Wildlife Fact Sheets

Blacktip Reef Shark


Blacktip Reef Shark

Carcharhinus melanopterus

  • Life Span
    I can live 13 years or more.
  • Habitat
    Adults venture out to deeper waters over reef drop offs, but juveniles prefer shallow, clear waters along reef flats.
  • Range
    You can find me in tropical and subtropical waters near coral reefs in the Indo-Pacific and eastern Mediterranean.
  • Preferred Food
    I love small fish, but sometimes I eat crustaceans, mollusks, and invertebrates.


Bet you can’t guess where you’re likely to find me? Coral reefs, that’s right! Just like other reef sharks, the coral reef is my favorite place to hang out. I like to swim in shallow waters, usually with my dorsal fins above the surface showing off my black tips. So, now you can see how I got my name—clever, right?

My thick skin is covered in a sheath of tooth-like scales called denticles. These help me swim quickly through the water and protect me from pesky parasites! We are viviparous sharks—producing live pups instead of eggs—and give birth up to four pups each year. The pups reach maturity around four years old for males and seven years old for females.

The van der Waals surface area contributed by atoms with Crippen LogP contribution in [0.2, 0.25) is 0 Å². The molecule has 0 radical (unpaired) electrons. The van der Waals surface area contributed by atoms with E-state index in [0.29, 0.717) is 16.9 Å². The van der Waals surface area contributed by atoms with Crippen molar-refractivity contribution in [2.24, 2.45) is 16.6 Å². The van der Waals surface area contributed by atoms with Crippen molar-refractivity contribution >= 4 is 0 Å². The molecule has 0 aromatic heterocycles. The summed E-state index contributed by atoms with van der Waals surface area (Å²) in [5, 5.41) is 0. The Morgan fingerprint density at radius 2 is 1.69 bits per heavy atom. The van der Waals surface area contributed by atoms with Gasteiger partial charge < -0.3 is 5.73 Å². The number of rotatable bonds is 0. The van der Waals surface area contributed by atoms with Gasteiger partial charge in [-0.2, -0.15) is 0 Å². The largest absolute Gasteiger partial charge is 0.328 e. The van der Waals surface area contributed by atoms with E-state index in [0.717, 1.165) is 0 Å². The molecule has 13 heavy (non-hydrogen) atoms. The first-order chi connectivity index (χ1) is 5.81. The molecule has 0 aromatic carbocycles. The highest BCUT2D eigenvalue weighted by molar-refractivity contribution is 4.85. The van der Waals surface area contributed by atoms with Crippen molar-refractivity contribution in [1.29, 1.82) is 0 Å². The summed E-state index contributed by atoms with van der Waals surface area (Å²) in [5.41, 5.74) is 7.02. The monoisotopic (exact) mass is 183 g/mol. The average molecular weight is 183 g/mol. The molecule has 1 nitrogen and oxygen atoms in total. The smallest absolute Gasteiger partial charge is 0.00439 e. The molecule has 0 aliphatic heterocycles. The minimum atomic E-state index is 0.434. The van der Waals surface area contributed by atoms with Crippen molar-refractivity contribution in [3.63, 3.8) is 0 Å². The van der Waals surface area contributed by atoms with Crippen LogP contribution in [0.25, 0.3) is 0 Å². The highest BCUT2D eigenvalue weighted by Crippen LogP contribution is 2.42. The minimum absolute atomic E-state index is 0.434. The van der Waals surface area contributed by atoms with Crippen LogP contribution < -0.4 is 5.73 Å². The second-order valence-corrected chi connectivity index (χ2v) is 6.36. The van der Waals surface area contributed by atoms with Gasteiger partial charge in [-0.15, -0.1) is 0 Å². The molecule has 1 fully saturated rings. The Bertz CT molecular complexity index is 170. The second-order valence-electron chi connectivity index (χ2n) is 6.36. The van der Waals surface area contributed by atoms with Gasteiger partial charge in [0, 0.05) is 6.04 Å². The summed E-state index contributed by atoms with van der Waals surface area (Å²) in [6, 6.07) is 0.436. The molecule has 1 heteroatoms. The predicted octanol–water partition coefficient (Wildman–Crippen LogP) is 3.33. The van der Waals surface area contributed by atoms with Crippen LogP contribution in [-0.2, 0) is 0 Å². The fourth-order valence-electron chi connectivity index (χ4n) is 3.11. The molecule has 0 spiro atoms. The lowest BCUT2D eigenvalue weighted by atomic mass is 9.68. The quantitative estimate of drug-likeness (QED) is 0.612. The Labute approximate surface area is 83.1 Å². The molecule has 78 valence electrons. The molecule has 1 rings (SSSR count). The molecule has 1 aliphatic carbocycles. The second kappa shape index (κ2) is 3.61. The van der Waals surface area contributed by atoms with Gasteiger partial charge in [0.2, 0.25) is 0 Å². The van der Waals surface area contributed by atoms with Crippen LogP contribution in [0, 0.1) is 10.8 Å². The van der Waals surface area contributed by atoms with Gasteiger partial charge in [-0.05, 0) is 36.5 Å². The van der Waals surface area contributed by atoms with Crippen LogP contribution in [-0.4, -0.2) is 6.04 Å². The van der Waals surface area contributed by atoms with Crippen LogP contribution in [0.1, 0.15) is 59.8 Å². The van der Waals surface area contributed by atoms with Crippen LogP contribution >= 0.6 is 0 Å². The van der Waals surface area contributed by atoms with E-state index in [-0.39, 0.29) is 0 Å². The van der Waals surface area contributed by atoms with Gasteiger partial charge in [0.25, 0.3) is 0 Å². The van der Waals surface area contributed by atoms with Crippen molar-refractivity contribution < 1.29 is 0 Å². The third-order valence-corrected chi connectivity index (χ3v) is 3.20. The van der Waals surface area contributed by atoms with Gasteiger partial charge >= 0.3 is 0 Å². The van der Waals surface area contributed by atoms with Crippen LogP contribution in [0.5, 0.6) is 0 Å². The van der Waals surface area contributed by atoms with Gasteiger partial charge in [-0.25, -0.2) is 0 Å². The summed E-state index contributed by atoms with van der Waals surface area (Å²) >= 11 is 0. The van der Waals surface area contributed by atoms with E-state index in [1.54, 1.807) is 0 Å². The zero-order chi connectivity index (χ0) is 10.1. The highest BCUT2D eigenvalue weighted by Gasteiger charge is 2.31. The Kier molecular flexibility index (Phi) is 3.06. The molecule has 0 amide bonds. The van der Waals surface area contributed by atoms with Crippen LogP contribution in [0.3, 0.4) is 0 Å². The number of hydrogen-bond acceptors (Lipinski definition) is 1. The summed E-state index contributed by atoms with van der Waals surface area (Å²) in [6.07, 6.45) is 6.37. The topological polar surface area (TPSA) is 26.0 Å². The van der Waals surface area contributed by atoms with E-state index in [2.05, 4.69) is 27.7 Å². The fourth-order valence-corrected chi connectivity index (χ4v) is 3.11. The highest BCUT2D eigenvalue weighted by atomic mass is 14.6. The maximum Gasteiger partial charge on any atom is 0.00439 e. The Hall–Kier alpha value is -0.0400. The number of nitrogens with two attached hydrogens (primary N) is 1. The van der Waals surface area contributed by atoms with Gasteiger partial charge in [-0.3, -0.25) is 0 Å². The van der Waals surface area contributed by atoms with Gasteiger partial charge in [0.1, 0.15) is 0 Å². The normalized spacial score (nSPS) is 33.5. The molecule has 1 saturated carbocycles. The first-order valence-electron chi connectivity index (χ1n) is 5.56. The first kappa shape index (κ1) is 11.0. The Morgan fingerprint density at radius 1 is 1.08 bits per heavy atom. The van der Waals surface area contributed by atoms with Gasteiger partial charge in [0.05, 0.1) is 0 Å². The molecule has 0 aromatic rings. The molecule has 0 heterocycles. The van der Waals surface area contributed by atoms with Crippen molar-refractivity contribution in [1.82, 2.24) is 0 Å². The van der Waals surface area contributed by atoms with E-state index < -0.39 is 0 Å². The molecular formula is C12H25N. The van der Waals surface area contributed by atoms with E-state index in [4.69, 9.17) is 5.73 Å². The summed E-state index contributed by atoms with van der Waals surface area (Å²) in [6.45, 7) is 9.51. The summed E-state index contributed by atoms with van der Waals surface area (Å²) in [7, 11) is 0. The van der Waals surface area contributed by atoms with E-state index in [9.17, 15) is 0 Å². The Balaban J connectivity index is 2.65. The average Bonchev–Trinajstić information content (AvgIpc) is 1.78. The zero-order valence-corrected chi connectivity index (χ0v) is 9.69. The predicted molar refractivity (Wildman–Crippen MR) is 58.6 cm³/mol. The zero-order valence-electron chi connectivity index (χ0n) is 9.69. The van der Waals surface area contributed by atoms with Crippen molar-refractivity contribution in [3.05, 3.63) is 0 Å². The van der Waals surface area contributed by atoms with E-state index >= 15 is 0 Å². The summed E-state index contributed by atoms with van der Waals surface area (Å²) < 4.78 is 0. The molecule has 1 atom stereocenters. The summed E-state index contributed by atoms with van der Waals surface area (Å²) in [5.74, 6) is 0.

While most sharks are solo hunters, we believe in team work! You’ll find us hanging out together and relying on one another to catch prey in packs. When we find a school of fish, we will circle our prey into a tight ball before going in for the kill. Some researchers have found that we may actually be social creatures with close friends!

My home in the coral reefs is being damaged by ocean acidification—which occurs when the ocean absorbs carbon and becomes acidified. I love living among thriving reefs, but increasing acidification degrades the physical structure of these reefs, putting my habitat and food supply at risk. This affects all the creatures living among the reef—not just my team of fellow blacktip reef sharks.

Did You Know?

We can jump fully out of the water during feeding frenzies.

Status and Conservation

I live and hunt in and around the edges of reefs because they have an abundant supply of food! But I’m not as menacing as I might seem. I am curious about divers swimming in my territory, but I’m quite timid and easily frightened.

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